Variation in the effectiveness of symbiotic associations between native rhizobia and temperate Australian legumes: interactions within and between genera.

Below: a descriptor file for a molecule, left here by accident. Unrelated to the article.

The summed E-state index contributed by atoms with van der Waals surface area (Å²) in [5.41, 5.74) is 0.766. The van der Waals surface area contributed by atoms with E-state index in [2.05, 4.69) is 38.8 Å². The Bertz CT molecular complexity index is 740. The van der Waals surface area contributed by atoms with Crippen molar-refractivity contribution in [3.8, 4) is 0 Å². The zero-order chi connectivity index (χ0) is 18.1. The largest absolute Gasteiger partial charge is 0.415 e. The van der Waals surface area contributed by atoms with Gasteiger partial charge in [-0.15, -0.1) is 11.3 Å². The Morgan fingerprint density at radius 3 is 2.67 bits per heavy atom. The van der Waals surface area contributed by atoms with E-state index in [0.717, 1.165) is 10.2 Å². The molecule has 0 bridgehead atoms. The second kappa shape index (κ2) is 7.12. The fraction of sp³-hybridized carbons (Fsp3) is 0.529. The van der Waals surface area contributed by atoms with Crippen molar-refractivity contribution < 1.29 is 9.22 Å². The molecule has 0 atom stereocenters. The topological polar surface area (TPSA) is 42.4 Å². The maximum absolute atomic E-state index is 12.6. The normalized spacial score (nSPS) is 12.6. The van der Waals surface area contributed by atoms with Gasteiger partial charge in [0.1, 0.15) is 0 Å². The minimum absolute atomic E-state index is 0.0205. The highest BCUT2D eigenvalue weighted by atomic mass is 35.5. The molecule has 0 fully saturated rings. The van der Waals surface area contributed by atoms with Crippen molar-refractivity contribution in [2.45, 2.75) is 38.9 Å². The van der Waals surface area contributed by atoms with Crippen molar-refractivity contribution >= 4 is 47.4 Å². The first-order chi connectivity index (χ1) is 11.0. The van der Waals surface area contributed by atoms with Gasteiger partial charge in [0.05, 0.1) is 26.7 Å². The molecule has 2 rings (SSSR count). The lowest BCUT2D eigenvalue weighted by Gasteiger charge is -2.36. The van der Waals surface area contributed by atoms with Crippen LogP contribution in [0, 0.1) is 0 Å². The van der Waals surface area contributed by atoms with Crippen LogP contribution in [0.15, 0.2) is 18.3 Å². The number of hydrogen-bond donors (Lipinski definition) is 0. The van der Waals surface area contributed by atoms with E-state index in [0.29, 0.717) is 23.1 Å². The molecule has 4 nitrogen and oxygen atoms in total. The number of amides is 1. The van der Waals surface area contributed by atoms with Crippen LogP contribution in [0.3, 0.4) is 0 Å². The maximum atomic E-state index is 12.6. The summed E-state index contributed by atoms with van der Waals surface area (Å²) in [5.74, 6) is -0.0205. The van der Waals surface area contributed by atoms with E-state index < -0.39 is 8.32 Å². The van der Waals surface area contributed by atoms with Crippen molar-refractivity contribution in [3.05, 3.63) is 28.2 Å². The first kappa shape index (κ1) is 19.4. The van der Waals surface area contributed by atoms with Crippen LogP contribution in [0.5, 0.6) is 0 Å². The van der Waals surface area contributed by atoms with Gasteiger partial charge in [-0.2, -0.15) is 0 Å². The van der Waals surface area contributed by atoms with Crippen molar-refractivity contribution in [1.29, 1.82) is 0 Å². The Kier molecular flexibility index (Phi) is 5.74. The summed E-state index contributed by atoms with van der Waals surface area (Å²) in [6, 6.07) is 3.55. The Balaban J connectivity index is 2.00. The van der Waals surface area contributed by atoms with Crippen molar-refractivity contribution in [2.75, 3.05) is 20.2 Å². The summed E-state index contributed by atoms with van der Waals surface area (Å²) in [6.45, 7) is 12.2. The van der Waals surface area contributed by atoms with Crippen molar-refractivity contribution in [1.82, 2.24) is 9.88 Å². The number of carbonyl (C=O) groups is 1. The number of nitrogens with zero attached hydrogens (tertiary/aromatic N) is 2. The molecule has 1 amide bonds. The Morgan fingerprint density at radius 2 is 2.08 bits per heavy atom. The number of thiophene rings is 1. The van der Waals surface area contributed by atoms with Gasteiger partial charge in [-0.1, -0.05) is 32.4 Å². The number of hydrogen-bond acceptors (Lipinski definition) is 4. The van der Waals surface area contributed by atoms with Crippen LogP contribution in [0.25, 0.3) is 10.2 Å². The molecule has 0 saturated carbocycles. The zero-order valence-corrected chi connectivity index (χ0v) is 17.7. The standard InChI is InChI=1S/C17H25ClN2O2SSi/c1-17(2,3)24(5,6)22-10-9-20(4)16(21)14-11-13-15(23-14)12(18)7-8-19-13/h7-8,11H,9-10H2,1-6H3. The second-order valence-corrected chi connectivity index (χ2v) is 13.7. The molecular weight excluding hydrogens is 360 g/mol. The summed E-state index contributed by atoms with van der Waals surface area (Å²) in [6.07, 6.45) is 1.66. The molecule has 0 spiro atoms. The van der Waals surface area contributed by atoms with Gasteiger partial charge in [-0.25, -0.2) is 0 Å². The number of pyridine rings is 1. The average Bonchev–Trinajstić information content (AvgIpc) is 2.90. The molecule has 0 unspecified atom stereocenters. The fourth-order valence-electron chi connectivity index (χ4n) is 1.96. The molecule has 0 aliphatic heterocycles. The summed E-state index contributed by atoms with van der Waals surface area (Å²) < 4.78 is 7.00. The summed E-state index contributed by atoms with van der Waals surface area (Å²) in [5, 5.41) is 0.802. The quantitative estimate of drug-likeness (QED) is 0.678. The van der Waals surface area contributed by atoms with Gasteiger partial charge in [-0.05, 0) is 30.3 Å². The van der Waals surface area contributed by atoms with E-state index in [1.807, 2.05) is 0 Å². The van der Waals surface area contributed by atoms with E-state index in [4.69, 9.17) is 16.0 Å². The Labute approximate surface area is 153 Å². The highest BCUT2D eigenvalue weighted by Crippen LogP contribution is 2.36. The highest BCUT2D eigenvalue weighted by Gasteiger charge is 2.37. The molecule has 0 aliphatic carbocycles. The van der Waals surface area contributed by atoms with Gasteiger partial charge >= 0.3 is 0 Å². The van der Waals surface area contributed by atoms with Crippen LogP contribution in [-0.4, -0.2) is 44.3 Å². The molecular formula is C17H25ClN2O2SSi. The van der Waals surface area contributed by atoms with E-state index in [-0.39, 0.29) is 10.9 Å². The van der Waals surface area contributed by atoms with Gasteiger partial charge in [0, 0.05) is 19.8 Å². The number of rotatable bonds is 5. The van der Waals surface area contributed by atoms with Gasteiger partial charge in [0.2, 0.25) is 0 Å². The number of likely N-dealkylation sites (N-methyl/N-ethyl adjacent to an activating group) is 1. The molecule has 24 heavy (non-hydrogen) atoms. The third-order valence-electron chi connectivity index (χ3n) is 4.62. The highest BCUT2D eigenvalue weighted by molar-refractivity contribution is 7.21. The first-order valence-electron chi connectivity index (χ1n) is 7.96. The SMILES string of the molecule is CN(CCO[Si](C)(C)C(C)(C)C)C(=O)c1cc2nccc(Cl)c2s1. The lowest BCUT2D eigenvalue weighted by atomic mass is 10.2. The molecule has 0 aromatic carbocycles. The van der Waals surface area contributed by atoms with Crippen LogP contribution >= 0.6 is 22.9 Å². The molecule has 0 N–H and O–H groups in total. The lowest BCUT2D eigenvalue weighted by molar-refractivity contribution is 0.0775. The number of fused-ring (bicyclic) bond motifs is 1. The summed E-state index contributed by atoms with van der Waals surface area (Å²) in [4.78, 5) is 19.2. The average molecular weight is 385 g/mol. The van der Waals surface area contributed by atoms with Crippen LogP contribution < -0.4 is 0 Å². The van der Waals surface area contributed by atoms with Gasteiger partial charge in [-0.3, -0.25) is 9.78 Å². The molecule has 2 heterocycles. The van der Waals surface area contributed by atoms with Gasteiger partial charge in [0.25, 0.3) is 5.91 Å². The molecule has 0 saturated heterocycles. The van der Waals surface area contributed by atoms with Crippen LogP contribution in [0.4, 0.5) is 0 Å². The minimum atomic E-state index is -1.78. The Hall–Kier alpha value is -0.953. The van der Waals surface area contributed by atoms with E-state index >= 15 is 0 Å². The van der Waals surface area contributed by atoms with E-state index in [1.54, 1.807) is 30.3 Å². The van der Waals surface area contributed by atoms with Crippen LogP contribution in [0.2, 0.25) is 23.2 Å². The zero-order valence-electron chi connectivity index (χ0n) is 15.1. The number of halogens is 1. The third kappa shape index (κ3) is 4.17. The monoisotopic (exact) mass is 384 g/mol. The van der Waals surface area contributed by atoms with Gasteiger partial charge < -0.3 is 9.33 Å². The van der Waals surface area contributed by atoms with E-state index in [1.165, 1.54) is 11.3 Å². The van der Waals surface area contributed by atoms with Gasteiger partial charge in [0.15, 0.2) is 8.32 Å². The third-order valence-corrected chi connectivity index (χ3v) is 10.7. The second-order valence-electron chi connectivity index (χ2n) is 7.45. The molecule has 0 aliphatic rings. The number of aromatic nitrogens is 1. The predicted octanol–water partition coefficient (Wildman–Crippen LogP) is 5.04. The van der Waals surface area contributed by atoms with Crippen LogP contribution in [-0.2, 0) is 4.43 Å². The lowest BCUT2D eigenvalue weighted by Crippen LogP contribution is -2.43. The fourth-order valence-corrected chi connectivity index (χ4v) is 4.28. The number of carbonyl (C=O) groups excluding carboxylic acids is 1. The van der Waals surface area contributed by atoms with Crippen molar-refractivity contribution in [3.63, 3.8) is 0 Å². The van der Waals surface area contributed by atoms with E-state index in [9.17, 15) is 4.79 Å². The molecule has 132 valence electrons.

Tests of the effectiveness of rhizobia isolated from several common Acacia species showed significant variation among host populations in plant growth but no indication that plant performance depended on which Acacia species the rhizobial isolate was derived from. Variation in effectiveness was primarily between rhizobial isolates within a host species rather than across rhizobial isolates from different hosts. No interactions were found between host population, host origin of rhizobial strain and rhizobial isolate. A study using a range of less common Acacia species showed significant variation in performance of several species (A. silvestris, A. nano-dealbata, A. trachyphloia, A. filicifolia, A. leucoclada) as a function of the inoculating rhizobial strain; two other species (A. cangaiensis, A. glaucocarpa) were marginally non-significant. For A. filicifolia and A. silvestris, growth was significantly better when plants were inoculated with their own isolates vs. those from other host species. Comparisons of the performance of a third set of Acacia species found that several common species (A. melanoxylon, A. mearnsii, A. irrorata, A. binervata) varied little in their response to particular rhizobial isolates; for these species, most host-rhizobial combinations resulted in similar growth responses. Several less common species showed significant variation in performance across the rhizobial isolates tested. Preliminary investigations of host specificity among legume genera showed significant variation with respect to host performance as a function of the rhizobial isolate with which plants were inoculated. Some species (e.g. A. mearnsii and Indigofera australis) were variable in their responses, while others (e.g. Hardenbergia violacea and A. melanoxylon) performed well with most isolates. A comparison of the effectiveness of several Acacia-derived strains on their own hosts vs. their effectiveness on the other legume genera in the study showed that, in general, the Acacia strains performed well on other genera. However, on some host species (e.g. I. australis) the Acacia strains were less effective than the Indigofera strains, suggesting some host specificity. While there was a general correlation at the among-species level in Acacia-rhizobia interactions (i.e. isolates that performed well on one host species often performed well on others), growth performance with any particular host-rhizobial combination was more difficult to predict than within-species comparisons. The data also suggest that, at least for the genus Acacia, rare species are likely to exhibit a greater degree of host specificity than hosts that are widely distributed, and re-establishment may require special attention with respect to rhizobial strains that are used. The results have implications for projects focused on the restoration of degraded habitats or abandoned farmland. Replanting native species into such areas may be unsuccessful unless appropriate rhizobial strains are also reintroduced. The results suggest that when no strains for a particular host species are available, strains from its closest relative will have the highest probability of success.